Aim To determine whether cultured corneal endothelial (CE) cells suppress interleukin 17 (IL-17)-producing effector T cells in vitro.
Methods CE cell lines established from a normal mouse were used. Target bystander T cells were established from normal splenic T cells with anti-CD3 antibodies. Production of IL-17 by target T cells was evaluated by ELISA, flow cytometry and quantitative PCR. To abolish the CE-inhibitory function, transforming growth factor β (TGFβ)-small interfering RNA-transfected CE cells or transwell membrane inserts, which block cell-to-cell contact, were used.
Results Cultured CE cells greatly suppressed the activation of bystander target cells (pan-T, CD4 T, CD8 T, and B cells) in vitro, particularly inflammatory cytokine production by CD4 cells. Cultured CE cells significantly suppressed IL-17-producing T cells and fully suppressed polarised T helper 17 (Th17) cell lines that are induced by Th17-associated differentiation factors. However, CE cells failed to suppress Th17 cells if the CE cell lines were pretreated with TGFβ small interfering RNA or if direct contact with T cells was blocked with transwell membrane inserts.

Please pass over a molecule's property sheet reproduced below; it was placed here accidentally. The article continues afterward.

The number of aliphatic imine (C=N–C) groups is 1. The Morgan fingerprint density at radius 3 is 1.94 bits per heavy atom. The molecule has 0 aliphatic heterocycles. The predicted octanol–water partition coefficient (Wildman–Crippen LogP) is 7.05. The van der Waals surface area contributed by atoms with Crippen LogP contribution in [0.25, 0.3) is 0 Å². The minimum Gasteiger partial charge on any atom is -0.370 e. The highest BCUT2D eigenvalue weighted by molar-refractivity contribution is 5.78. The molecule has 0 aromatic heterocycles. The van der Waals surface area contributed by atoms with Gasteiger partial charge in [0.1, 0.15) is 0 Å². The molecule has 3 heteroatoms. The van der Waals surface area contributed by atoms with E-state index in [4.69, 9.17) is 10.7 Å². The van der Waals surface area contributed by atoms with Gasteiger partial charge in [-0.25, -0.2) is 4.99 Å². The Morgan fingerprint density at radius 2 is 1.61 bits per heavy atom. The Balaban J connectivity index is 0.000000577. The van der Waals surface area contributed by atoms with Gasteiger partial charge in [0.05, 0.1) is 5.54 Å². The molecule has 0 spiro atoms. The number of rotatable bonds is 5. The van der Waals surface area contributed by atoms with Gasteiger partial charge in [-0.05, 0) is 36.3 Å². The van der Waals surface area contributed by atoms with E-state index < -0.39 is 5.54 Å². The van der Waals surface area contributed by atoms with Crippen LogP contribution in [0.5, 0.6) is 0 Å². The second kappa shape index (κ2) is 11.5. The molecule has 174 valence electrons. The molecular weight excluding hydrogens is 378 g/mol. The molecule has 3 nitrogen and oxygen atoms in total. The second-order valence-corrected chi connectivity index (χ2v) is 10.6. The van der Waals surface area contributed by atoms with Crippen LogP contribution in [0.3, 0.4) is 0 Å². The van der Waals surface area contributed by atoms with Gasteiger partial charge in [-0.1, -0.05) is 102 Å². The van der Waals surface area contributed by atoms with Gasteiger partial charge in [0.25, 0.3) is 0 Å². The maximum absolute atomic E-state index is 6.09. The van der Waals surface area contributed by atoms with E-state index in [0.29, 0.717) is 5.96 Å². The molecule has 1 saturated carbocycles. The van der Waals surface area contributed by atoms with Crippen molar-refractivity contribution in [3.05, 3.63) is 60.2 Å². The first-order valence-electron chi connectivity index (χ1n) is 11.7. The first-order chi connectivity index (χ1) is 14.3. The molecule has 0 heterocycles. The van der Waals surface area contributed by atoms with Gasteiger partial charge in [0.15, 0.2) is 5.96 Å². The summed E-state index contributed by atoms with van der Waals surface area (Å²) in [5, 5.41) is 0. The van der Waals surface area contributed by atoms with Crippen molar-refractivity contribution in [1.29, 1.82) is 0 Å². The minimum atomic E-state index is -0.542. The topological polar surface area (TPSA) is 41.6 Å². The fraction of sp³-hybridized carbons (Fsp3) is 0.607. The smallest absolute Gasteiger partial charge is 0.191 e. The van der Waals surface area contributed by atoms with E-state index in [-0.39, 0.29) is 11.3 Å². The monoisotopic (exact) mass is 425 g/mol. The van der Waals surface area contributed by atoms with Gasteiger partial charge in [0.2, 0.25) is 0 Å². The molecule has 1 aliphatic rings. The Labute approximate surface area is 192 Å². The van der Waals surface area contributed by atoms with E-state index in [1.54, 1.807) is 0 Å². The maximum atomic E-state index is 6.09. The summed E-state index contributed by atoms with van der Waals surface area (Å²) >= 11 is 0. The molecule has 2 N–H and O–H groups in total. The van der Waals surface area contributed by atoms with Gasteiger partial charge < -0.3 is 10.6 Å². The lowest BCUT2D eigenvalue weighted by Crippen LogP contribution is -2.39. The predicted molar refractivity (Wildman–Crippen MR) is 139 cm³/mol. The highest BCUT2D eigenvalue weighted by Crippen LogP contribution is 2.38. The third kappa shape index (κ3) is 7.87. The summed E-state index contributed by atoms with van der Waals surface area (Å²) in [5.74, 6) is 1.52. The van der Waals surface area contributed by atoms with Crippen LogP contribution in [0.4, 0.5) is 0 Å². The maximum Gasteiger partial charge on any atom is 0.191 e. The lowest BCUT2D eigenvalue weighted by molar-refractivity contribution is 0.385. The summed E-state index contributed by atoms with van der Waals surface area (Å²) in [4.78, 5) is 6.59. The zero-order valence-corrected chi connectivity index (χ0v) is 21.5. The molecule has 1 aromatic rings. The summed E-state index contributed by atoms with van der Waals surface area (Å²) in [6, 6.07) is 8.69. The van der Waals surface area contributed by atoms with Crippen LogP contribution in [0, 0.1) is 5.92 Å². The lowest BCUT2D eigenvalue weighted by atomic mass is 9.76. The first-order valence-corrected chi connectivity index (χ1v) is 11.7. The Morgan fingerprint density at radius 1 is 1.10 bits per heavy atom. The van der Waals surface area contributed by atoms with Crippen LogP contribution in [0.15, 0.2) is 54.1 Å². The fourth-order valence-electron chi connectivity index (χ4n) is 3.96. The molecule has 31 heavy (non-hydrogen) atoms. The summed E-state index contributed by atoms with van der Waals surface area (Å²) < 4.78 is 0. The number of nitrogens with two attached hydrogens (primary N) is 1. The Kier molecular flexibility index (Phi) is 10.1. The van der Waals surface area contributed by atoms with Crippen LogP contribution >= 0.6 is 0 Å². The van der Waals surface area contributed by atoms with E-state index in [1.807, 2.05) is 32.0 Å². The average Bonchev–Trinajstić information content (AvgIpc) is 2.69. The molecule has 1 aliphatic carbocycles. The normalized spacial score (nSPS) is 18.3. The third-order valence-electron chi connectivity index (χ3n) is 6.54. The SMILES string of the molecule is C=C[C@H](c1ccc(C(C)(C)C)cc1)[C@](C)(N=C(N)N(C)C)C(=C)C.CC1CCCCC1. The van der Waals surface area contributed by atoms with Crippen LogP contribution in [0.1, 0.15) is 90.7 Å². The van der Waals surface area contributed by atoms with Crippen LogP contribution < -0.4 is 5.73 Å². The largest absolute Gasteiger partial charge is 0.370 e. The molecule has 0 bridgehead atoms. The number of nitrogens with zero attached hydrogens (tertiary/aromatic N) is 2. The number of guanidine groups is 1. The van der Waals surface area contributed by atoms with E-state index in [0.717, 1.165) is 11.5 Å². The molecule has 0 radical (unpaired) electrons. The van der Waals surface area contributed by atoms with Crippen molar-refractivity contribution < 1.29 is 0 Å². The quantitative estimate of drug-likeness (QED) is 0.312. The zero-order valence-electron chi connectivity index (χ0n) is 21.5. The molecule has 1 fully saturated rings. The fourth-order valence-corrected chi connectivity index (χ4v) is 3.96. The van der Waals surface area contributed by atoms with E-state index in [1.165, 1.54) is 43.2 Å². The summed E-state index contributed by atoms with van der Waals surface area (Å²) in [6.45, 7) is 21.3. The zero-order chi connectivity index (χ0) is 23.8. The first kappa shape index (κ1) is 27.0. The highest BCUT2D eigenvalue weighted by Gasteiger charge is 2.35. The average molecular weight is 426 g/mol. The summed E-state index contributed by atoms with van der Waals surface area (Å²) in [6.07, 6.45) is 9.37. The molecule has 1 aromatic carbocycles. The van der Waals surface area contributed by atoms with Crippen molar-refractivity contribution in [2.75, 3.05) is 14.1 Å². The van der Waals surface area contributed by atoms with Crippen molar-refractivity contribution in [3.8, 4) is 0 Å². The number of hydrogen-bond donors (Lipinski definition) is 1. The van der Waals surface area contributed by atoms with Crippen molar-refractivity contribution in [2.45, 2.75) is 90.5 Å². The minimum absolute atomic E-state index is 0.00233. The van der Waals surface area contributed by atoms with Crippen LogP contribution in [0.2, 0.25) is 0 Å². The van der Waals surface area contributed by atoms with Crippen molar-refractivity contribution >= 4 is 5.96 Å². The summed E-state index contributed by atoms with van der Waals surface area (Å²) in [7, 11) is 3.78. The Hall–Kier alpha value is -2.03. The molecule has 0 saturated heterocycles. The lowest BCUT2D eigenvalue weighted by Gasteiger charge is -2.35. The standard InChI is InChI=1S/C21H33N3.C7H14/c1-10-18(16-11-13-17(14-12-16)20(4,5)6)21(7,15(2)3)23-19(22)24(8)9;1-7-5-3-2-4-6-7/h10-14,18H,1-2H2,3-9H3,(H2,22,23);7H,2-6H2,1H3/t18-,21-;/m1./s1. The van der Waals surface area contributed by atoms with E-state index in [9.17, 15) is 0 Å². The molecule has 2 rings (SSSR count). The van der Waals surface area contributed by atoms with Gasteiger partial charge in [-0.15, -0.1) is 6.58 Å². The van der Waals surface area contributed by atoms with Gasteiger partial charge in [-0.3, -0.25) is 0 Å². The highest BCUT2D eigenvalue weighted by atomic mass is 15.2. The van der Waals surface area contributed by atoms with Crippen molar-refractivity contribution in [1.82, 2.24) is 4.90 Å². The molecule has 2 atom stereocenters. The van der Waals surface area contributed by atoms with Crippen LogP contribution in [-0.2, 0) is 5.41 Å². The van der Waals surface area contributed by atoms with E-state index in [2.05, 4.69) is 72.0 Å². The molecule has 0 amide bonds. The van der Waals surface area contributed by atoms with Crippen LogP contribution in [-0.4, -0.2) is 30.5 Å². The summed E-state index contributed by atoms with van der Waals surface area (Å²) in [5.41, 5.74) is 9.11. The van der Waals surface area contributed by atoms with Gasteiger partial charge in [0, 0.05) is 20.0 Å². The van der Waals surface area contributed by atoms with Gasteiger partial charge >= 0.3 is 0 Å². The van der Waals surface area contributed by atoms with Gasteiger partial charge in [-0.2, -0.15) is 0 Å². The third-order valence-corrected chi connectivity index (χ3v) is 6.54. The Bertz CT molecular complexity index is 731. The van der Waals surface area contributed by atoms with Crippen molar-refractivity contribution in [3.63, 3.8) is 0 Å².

Conclusion CE cells impair the effector functions and activation of IL-17-producing helper T cells in a cell-contact-dependent mechanism. Thus, corneal endothelium may contribute to the maintenance of the privileged immune status in the eye by inducing peripheral immune tolerance.
- Corneal endothelial cells
- T cells
- immune privilege
- experimental and laboratory
- stem cells
- treatment medical
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Funding This work was supported by Grants-in-Aid for Scientific Research (C) 20592073 from the Ministry of Education, Culture, Sports, Science and Technology, Japan.
Competing interests None.
Ethics approval The Institutional Animal Research Committee of Tokyo Medical and Dental University approved all the experiments.
Provenance and peer review Not commissioned; externally peer reviewed.